the ceremonial we had battalion drill. We worked in open order advancing through
ranks and advancing by files. We also practiced retiring using the same methods. Finally we practiced the bayonet charge in open order and were dismissed.
There was plenty of time
between formations for lunch, visiting with friends and a trip to the sutlers. We
ate a cold lunch under the shade of an apple tree convenient to our company street.
A soldier’s life isn’t all idleness and we next formed up for battle.
We marched toward Bordentown
while the First Brigade stayed near camp. The battle was to be on at least two
fronts. While the 2nd Brigade and the Light division attacked their
redoubt from the front and flanks the 1st Brigade was to attack through the open field to the rear of the Rebel
encampment. Major O’Shaunassey moved us in the second division through
some woods. We followed the edge of a steep ravine with the 22nd in
the lead. One would think it would be cooler in the shade of the trees but as
we moved through the close woods it seemed hot and humid. It would soon get hotter.
We finally saw a open field
through the trees. The Rebel redoubt was on our right and we started to move
through the woods to flank. There were Continental Dragoons patrolling the edge
of the woods and they spotted us and gave the alarm. One of them was foolish
enough to come into the woods after us and Sergeant Major Krentler quickly killed him and ate him. We were soon fighting a confusing battle with the Pennsylvania Lights and the dismounted 4th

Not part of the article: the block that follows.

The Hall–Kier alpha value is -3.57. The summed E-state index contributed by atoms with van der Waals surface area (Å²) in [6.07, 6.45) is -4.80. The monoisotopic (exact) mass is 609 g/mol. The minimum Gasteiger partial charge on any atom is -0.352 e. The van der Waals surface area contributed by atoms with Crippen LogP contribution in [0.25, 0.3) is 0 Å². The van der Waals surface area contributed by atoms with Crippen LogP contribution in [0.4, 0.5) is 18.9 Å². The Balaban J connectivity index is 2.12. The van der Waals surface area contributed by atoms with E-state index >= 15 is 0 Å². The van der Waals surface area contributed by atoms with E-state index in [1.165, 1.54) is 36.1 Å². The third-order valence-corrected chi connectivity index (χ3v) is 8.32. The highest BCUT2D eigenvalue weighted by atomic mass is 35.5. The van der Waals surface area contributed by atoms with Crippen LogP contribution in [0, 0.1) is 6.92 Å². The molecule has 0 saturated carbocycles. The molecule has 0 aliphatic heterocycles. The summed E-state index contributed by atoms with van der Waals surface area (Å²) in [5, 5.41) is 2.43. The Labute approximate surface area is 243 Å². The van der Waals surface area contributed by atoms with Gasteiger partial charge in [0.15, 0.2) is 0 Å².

Dragoons in the very close, smoky woods. Across the field, in the opposite woods,
the Light Division was tangled up with the French and the Carolinians. The pressure
eased off us as the 1st Division of 2nd Brigade pushed into the field from the far end and came right
at the redoubt. I died in some of the fighting on the redoubts flank so I was
able to watch the Rebels leave and our division take the works. I got better
then and joined the lads in a push into the main field in front of the public. Here
the whole British Army combined for some powder burning and artillery exchanges. There
were at least eight guns on each side. The Rebels fell back on their guns and
we fixed bayonets and charged them. The Rebels gave us a devastating fire of
combined musketry and artillery and killed most of us, stopping the charge and ending the battle for that day.
|Lunch in the shade
We had another cold meal under
the apple tree, which was perfect for the temperature. After a cool down period
we got our kits together and headed off to find some trouble. We spent some time
with our friends in Helm’s Company and most of us went to bed early.
Sunday was much of the same except
we defended the large field and won. For some reason most of the 22nd
ended up dead anyway. We lost one man but gained another so the numbers were